Could This Be The End Of The Alzheimer Disease?

New Alzheimer’s Treatment That Fully Restores The Memory Function And Leaves Doctors Speechless.

Alzheimer is a progressive and irreversible disease  that destroys memory and other important mental functions such as thinking skills. It occurs in most people in their mid-60s.
According to The National Institute Of Aging, more than 5 million Americans may have Alzheimer and more than 3 millions cases are diagnosed every year. This disease is currently ranked as the sixth leading cause of death in the United States; some experts suggest it might be the third, behind heart disease and cancer.
A recent study conducted by Australian researchers has led to amazing results regarding this disease. The findings suggest a new treatment capable of restoring the memory function of Alzheimer patients.
Continue Reading To Learn More

Publishing in Science Translational Medicine, the team describes the technique as using a particular type of ultrasound called a focused therapeutic ultrasound, which non-invasively beams sound waves into the brain tissue. By oscillating super-fast, these sound waves are able to gently open up the blood-brain barrier, which is a layer that protects the brain against bacteria, and stimulate the brain’s microglial cells to activate. Microglila cells are basically waste-removal cells, so they’re able to clear out the toxic beta-amyloid clumps that are responsible for the worst symptoms of Alzheimer’s.The team reports fully restoring the memory function of 75 percent of the mice they tested it on, with zero damage to the surrounding brain tissue. They found that the treated mice displayed improved performance in three memory tasks – a maze, a test to get them to recognise new objects, and one to get them to remember the places they should avoid.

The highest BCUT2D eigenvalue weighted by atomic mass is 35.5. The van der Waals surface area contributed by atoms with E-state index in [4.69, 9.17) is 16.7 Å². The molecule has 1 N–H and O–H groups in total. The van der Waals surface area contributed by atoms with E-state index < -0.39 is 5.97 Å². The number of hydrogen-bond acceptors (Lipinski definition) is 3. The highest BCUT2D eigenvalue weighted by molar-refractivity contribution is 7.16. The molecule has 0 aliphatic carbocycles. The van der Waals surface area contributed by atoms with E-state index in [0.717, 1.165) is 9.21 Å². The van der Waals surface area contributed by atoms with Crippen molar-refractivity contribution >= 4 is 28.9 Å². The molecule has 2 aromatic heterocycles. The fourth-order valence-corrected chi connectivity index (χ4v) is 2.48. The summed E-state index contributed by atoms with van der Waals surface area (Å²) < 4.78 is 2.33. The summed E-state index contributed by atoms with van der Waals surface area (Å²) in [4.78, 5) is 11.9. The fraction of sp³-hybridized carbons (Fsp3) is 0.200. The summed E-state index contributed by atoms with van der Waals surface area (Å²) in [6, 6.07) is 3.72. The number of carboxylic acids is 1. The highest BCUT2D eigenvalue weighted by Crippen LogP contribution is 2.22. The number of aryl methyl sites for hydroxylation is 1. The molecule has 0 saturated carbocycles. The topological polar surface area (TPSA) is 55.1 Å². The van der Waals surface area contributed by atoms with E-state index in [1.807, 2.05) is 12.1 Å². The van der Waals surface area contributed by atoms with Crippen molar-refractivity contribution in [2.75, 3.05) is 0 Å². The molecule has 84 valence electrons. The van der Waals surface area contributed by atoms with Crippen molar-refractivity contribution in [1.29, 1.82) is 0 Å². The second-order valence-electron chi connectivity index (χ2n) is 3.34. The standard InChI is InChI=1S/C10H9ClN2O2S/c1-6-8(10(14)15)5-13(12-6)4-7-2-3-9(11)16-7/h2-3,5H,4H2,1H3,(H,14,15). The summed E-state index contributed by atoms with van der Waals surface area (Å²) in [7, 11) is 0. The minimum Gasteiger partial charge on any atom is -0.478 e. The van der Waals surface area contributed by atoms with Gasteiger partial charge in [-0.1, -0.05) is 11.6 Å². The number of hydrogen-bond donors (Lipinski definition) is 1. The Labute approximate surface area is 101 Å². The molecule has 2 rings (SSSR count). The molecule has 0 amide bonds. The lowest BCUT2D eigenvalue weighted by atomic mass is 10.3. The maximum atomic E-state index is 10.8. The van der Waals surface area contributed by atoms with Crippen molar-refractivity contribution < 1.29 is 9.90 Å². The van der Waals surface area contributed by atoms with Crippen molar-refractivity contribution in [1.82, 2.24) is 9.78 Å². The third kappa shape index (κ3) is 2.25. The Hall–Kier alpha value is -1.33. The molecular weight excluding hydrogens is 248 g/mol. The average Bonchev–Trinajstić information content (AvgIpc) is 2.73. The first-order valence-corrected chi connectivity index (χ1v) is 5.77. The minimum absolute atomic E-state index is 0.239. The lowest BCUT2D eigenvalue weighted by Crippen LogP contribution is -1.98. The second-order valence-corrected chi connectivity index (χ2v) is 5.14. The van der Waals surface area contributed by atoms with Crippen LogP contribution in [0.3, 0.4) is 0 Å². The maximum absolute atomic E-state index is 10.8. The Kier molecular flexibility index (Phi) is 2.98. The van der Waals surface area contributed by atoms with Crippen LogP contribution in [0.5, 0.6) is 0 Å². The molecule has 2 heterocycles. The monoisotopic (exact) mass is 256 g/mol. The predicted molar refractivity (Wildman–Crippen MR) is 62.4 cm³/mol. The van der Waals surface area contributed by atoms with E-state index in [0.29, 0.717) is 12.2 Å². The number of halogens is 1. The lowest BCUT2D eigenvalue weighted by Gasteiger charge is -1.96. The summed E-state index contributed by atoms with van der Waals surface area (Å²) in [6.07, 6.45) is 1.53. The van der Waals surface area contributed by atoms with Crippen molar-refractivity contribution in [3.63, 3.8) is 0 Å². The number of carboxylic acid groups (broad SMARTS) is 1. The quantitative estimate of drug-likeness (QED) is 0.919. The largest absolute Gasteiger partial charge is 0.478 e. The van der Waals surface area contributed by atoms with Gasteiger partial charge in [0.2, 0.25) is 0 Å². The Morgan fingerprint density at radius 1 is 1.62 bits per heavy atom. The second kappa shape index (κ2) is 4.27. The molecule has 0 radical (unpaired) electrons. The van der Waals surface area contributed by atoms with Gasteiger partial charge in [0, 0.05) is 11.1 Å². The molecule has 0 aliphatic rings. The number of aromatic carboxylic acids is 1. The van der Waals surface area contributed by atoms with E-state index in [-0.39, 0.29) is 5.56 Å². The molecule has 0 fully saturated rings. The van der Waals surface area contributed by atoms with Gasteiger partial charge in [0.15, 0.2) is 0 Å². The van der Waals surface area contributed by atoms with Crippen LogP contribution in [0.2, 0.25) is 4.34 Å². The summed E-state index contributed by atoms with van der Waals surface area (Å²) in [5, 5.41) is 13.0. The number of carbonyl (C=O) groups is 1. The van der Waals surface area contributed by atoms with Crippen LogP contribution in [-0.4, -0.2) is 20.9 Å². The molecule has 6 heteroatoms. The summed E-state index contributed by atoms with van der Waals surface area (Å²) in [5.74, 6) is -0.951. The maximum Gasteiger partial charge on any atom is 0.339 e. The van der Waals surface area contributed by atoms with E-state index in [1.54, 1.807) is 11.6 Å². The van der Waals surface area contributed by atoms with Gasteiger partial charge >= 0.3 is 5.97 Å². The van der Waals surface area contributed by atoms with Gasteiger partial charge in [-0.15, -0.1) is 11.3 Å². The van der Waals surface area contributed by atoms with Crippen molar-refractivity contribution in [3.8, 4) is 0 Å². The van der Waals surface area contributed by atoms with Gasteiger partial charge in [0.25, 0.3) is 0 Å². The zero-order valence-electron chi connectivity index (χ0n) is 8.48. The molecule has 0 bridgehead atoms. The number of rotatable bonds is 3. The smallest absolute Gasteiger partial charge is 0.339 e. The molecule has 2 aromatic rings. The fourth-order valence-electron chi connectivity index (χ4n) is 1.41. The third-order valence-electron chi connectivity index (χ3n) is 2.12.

“We’re extremely excited by this innovation of treating Alzheimer’s without using drug therapeutics,” one of the team, Jürgen Götz, said in a press release. “The word ‘breakthrough’ is often misused, but in this case I think this really does fundamentally change our understanding of how to treat this disease, and I foresee a great future for this approach.”

The team says they’re planning on starting trials with higher animal models, such as sheep, and hope to get their human trials underway in 2017.

You can hear an ABC radio interview with the team here.

Bec Crew

Check Out Science Alert For The Full Article